No one can fault Rosie Thomas for not taking risks. With Love steers clear of the fragile indie-pop we have come to expect from her. Her new project is a retro-pop album that feels like it could have been pulled out of your mother’s record collection. Does she pull it off? Yes. This is a charming and unexpected salute to the female pop vocalists of Rosie’s youth, proving that nostalgia does not have to be sentimental. Fans of her wispy acoustic past will be surprised to hear this record veer into territory reminiscent of Barbara Streisand, Linda Ronstadt, and early Amy Grant. Her musical homecoming is a commendable attempt to make the kind of art that makes her happy, and it unashamedly pulls on the heart strings of her listeners. With Love sidesteps irony in favor of a return to innocence, and this mostly comes across as refreshing.
The vocals are particularly strong, up front in the mix, and never get lost in instrumentation. The purity of her voice explores the line between innocence and naivety. Her voice is as strong as it has ever been: straight-ahead and without the kind of ego-bound flourishes that make the Glee crowd unbearable. The tight Wilson-Phillips type harmonies that surround her on tracks like “In Time” and “A Really Long Year” contribute to this ethos but are at times too much. There is some “cheese” factor within a few of the tunes, but the production downplays this by emphasizing acoustic instrumentation and tight bass lines. The playful bass on “Where Was I” is an example of how she is keeping her retro-pop kickback fresh. Without this type of instrumental push, a few of the tunes like “Is This Love” would quickly become uninteresting. The musical virtues are in no doubt due to her new found freedom from Sub Pop and a studio band that included David Bazan (Pedro the Lion), Blake Wescott (Damien Jurado), brother Brian Thomas, Sam Beam (Iron & Wine), and Jenn Wood (The Postal Service).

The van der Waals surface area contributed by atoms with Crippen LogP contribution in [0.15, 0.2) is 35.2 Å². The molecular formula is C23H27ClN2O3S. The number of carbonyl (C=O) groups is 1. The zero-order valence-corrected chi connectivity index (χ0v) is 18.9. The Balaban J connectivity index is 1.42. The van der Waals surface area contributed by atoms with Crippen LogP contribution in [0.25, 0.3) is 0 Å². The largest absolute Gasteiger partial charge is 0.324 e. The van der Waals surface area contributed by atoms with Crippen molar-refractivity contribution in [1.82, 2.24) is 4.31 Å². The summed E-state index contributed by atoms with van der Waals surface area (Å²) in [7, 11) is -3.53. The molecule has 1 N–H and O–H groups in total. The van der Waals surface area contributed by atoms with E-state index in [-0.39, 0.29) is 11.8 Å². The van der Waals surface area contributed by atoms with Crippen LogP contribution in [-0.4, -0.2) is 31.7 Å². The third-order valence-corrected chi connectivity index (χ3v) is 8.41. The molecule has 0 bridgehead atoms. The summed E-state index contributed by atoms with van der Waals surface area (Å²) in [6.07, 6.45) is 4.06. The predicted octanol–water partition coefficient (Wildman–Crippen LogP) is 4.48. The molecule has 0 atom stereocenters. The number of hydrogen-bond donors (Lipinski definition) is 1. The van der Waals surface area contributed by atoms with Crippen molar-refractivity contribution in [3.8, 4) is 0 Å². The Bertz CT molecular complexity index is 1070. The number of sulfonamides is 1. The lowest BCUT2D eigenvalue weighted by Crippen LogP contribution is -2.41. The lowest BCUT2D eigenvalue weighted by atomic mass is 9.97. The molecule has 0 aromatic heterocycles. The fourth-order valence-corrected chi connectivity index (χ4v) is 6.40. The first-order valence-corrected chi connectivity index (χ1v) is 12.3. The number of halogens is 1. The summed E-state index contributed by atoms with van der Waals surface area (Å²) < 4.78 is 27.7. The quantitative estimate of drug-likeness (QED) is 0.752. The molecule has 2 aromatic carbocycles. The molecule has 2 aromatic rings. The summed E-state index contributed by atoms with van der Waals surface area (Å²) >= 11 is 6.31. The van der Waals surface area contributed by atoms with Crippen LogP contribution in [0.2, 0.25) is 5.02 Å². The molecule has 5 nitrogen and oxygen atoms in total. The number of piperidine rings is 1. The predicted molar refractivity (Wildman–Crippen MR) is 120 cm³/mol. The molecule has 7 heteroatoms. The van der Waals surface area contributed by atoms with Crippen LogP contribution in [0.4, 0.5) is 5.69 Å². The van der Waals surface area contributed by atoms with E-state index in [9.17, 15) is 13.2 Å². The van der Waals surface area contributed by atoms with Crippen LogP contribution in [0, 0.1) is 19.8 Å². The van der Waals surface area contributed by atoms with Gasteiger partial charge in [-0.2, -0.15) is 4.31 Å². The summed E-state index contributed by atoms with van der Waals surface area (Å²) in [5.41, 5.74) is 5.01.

Show tune melodies abound, but the urge to over-manipulate is resisted at crucial moments throughout many of the tunes. The track “Like Wildflowers” is an example of a tune that could have been ruined with a key change and a few extra choruses. The ability to resist overindulgence comes across as charm. If Zooey Deschanel is cute, Rosie Thomas is charming. And charm somehow comes off as more authentic in this case. She is bucking trends instead of setting them. All because she is becoming more comfortable in her own skin and “...finding her way back home”.
The female pop influences from the 80’s and early 90’s are easy to name, from Debbie Boone to Vanessa Williams. They are purposely obvious and serve to comfort. The draw-back is that every song sounds familiar, and this coaxes the listener into a false sense of security—one that may cause some to dismiss this album too early. But With Love is a “grower” of an album that can easily turn into an addiction after a few listens in the car on the way to the grocery store. You may even shed a tear upon your third or fourth listening of closer “Sometimes Love”.
Whatever your conclusion, this is a fascinating transformation from indie darling to pop princess. Rosie Thomas is plotting a way into paradise regained. Her first first full-length record in four years is a risky, yet utterly sincere, retro-pop gem.